By Carl A. Weiss, III, MD PhD FACS
Think of your body as a high performance engine. This engine requires high octane fuel (good food) to rev it up for optimum performance. And if you routinely stay in motion you can maintain good performance.
There is a great deal of mystery around this concept. People often struggle to understand how their own metabolism contributes to weight gain or weight loss. There are certainly some components of metabolism that are inherited and beyond the sphere of influence for some people. However, for the vast majority of patients, metabolism is another name for how a person utilizes energy stores. Metabolism can be boiled down to several important concepts all based on energy utilization. To help understand how this works, let’s think about where energy comes from.
The body has developed several different areas from which to derive energy. It comes primarily from two places depending on your immediate needs. From the perspective of evolution, it has generally been helpful for the purposes of survival to preserve any adaptations that assist in the “fight or flight” response. When we were being chased by a large predator, we needed readily available, quick energy to escape and survive. This “immediate” energy tends to arise from the liver storage of carbohydrates and starches. This energy supply is easily tapped and quickly mobilized for use BUT it is limited in supply. Knowing that the energy from the liver is in short supply leads us to wonder what is the next source of energy our body draws from. It turns out that after the liver based energy supply has been exhausted the body turns to fat or adipose tissue for additional energy needs. This energy resource is much greater than that found in the liver but is slightly more difficult to access and mobilize.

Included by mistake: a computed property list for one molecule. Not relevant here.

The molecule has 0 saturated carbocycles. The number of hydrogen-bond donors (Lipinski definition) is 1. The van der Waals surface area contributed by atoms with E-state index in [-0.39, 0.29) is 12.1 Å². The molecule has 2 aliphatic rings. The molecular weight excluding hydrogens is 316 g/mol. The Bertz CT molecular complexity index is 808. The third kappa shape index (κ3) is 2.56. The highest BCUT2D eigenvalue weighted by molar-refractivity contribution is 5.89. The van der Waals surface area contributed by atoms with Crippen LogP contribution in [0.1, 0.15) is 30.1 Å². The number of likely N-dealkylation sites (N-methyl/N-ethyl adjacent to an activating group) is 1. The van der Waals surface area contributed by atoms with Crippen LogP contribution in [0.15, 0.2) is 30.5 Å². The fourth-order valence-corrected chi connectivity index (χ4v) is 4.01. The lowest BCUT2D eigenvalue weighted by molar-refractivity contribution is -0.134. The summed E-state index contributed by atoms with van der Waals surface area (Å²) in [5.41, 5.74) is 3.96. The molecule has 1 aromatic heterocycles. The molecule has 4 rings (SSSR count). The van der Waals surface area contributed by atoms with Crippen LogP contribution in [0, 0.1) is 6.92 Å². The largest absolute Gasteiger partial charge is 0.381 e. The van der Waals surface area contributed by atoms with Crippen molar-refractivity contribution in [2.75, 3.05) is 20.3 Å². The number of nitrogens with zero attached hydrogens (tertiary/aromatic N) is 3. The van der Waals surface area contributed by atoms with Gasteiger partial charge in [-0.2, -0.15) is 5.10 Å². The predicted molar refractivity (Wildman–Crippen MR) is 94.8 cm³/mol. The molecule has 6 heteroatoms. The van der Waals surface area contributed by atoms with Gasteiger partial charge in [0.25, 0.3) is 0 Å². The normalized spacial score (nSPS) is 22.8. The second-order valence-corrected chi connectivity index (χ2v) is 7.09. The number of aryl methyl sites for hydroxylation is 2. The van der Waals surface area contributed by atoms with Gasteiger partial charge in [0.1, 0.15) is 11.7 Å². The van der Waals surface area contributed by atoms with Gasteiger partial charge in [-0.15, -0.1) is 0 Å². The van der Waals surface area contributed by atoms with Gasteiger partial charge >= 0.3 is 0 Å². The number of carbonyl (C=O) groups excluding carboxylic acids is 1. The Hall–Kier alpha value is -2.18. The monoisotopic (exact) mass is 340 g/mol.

With this in mind, if someone is gaining weight, then their energy intake is greater than their energy utilization. Translation, if you want your body to run like a luxury sports car, then be sure you are adding enough fuel based on the recommended grade (quality) and run the engine frequently.